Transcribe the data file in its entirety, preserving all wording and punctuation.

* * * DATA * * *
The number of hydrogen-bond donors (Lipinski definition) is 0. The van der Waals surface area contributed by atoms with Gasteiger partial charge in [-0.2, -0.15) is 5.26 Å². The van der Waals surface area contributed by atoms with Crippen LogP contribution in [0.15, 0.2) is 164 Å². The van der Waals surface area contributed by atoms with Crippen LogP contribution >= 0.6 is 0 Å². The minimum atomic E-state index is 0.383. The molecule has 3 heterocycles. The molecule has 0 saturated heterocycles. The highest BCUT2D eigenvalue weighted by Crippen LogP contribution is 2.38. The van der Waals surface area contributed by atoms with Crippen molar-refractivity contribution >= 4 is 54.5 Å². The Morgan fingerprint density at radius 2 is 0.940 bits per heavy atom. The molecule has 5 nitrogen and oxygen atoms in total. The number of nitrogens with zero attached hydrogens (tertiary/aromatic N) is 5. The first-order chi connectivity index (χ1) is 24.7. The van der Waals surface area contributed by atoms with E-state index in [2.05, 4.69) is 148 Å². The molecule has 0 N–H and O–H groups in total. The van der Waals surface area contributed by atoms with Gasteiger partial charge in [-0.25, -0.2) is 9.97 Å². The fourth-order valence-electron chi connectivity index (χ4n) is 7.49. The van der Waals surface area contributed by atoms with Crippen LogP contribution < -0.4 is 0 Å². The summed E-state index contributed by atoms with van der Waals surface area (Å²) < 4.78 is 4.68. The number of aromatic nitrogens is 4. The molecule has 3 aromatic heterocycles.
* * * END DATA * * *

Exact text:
The number of hydrogen-bond donors (Lipinski definition) is 0. The van der Waals surface area contributed by atoms with Gasteiger partial charge in [-0.2, -0.15) is 5.26 Å². The van der Waals surface area contributed by atoms with Crippen LogP contribution in [0.15, 0.2) is 164 Å². The van der Waals surface area contributed by atoms with Crippen LogP contribution >= 0.6 is 0 Å². The minimum atomic E-state index is 0.383. The molecule has 3 heterocycles. The molecule has 0 saturated heterocycles. The highest BCUT2D eigenvalue weighted by Crippen LogP contribution is 2.38. The van der Waals surface area contributed by atoms with Crippen molar-refractivity contribution >= 4 is 54.5 Å². The Morgan fingerprint density at radius 2 is 0.940 bits per heavy atom. The molecule has 5 nitrogen and oxygen atoms in total. The number of nitrogens with zero attached hydrogens (tertiary/aromatic N) is 5. The first-order chi connectivity index (χ1) is 24.7. The van der Waals surface area contributed by atoms with E-state index in [2.05, 4.69) is 148 Å². The molecule has 0 N–H and O–H groups in total. The van der Waals surface area contributed by atoms with Gasteiger partial charge in [-0.25, -0.2) is 9.97 Å². The fourth-order valence-electron chi connectivity index (χ4n) is 7.49. The van der Waals surface area contributed by atoms with Crippen LogP contribution < -0.4 is 0 Å². The summed E-state index contributed by atoms with van der Waals surface area (Å²) < 4.78 is 4.68. The number of aromatic nitrogens is 4. The molecule has 3 aromatic heterocycles.